Whilst tiredness can make dark circles worse, the root of the cause is likely to be one of the following: sun exposure, the thickness of the skin under the eye, genetics and/or pigment. There are some things you can do to lessen the appearance of dark circles slightly, but unfortunately topical skincare will not completely remove them. So, what can you do? One option is to try a serum containing retinyl palmitate. An ester or fat form of vitamin A, it can assist in thickening the thin skin around the orbital bone, so that the blood pooling underneath the eyes isn’t as noticeable. An eye cream or serum containing caffeine can also boost the blood flow underneath the skin to prevent blood from pooling and brighten any dark areas. If the root of the problem is pigment-related, be extra vigilant in your use of SPF to avoid UV exposure adding to the darkness of your undereye area. Look for products with brightening ingredients including vitamin C, peptides and liquorice root extract to counteract the darkness. You could also consider using a jade roller to massage the under-eye area and assist with lymphatic drainage.
Ingrown hairs are caused after employing hair removal methods such as shaving and occur when the hair grows downwards or sideways back into the skin and gets trapped. They are usually harmless but keep your hands off as scratching excessively can lead to post-inflammatory hyperpigmentation (PIH) and infection as a result of bacteria entering the pore. Regular exfoliation can help to prevent the formation of ingrown hairs. Try a salicylic acid-based cleanser the day before waxing or shaving because salicylic acid is a beta-hydroxy acid (which exfoliates the skin, removes dead skin cells, and prevents hair follicles from getting clogged). For the ingrown hairs you already have, use a product with an alpha-hydroxy acid to remove dead skin cells and release the trapped hair. Wearing loose clothing can help you to avoid irritating the skin further and coat the skin in a rich body cream to soothe and hydrate it.
No, but be cautious about the type of products you use and take care not to overdo it. Exfoliating acids are more suitable for sensitive skin types than traditional scrubs as they are more respectful to the delicate skin barrier. Exfoliating acids are alpha-hydroxy acids (AHAs), beta-hydroxy acids (BHAs) and polyhydroxy acids (PHAs) which work by dissolving the “glue” otherwise known as desmosomes, which keep dead skin cells attached to each other. Whilst each type has its pros and cons, mandelic acid is a good one to try if you have sensitive skin as it has a larger molecular size than other AHAs and therefore is less able to penetrate the deeper layers of the skin and cause irritation. Always patch test the product first to ensure that it doesn’t cause any irritation and then stick to using it once a week at the beginning to acclimatise your skin. You can then increase the usage to 2 or 3 times a week.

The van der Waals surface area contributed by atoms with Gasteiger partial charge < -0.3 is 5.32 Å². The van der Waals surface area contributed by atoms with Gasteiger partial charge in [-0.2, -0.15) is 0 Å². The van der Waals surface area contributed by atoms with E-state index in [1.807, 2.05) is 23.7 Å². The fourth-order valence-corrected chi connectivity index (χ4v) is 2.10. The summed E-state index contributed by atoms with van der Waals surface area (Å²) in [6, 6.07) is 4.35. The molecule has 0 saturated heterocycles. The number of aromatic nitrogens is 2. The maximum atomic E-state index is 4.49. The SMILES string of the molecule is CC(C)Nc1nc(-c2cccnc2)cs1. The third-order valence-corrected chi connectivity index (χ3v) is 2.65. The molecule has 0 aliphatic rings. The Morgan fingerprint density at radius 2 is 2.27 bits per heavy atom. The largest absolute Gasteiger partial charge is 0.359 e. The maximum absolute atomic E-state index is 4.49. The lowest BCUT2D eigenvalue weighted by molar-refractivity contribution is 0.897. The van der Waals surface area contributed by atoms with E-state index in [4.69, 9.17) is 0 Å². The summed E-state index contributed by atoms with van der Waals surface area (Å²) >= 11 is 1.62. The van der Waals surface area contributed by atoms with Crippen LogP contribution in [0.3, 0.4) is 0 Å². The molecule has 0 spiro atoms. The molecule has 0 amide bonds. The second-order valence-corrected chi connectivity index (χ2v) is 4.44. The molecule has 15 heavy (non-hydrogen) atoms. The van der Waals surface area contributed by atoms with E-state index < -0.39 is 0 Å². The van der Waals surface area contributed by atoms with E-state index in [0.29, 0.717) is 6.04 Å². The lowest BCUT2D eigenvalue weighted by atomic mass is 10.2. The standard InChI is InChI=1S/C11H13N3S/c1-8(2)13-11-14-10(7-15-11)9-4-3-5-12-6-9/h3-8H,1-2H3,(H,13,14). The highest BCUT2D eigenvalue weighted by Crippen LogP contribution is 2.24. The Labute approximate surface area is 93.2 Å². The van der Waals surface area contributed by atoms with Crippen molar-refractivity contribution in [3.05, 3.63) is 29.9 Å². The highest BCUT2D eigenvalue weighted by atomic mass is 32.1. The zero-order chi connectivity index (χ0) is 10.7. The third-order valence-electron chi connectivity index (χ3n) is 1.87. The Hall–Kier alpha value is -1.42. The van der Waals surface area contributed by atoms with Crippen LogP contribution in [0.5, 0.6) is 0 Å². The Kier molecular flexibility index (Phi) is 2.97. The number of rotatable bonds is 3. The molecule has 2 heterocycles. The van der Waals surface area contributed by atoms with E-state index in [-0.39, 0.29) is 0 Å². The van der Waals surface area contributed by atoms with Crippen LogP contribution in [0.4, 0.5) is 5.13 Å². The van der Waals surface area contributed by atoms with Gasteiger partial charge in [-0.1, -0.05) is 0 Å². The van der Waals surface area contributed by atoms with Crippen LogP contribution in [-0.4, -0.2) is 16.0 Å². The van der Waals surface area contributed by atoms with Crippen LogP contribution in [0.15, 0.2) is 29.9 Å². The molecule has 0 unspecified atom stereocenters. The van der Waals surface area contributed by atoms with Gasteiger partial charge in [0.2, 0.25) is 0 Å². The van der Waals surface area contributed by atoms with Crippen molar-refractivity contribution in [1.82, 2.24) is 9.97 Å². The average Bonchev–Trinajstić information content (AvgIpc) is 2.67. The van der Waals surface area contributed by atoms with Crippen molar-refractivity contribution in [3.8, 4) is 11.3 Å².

Many of us are looking for ways to stretch our budget at the moment, but never fear— skincare doesn’t have to involve 10+ steps and countless products to deliver great results. The two non-negotiables in any regime are a nourishing cleanser and a SPF. These do not have to be pricey products to be effective and there are a wide range of good budget options on the market. The only rules here are to make sure they work for your skin goals and that you use them as instructed. A hydrating, antioxidant-rich serum is a great addition for boosting the health of your skin and addressing accelerated ageing. As serums tend to be the most potent and active ingredient packed of all daily use skincare products, this should be where most of your budget goes. However, if you look for an ocular-tested formula (meaning it has been tested and is safe to use around the eye area) you also remove the need to spend more money on an eye cream.
Congratulations! Vitamin A is one of the ingredients we recommend avoiding during pregnancy but there are some great alternatives to help keep your skin looking fresh while carrying your little hooman. Peptides are chains of amino acids that boost collagen production for firmer skin. Deemed safe to use during pregnancy, you can find these in serums and moisturisers such as Herbivore’s Moon Fruit 1% Bakuchiol + Peptides Retinol Alternative Serum. Plant-derived bakuchiol is another option that has been found to be as effective as retinol for decreasing the appearance of fine lines and wrinkles.*
Although research has found bakuchiol to cause less irritation than retinol,** studies surrounding the use of bakuchiol during pregnancy are still in their infancy, so check with your GP or dermatologist if you are unsure.
From an anti-bacterial and inflammatory perspective, the sooner you treat a blocked pore, the less likely it is to develop into a spot. For this reason, prioritise preventative skincare to help you to keep your skin as clear as possible. A product that is great for this task is Triacine Control Cream. Part of the Citrine Derma Range, Triacine is a smoothing and exfoliating lotion that is enriched with salicylic acid and niacinamide to mop up excess oil, reduce congestion and clear the pores of any dirt and debris. Also containing retinyl palmitate, Triacine can help to improve skin tone and fade the appearance of any existing spots and marks left after a blemish. As always, but particularly alongside salicylic acid, remember to be diligent with your use of SPF when using this product.
- Triacine Control, €19.95, citrinehealthcare.com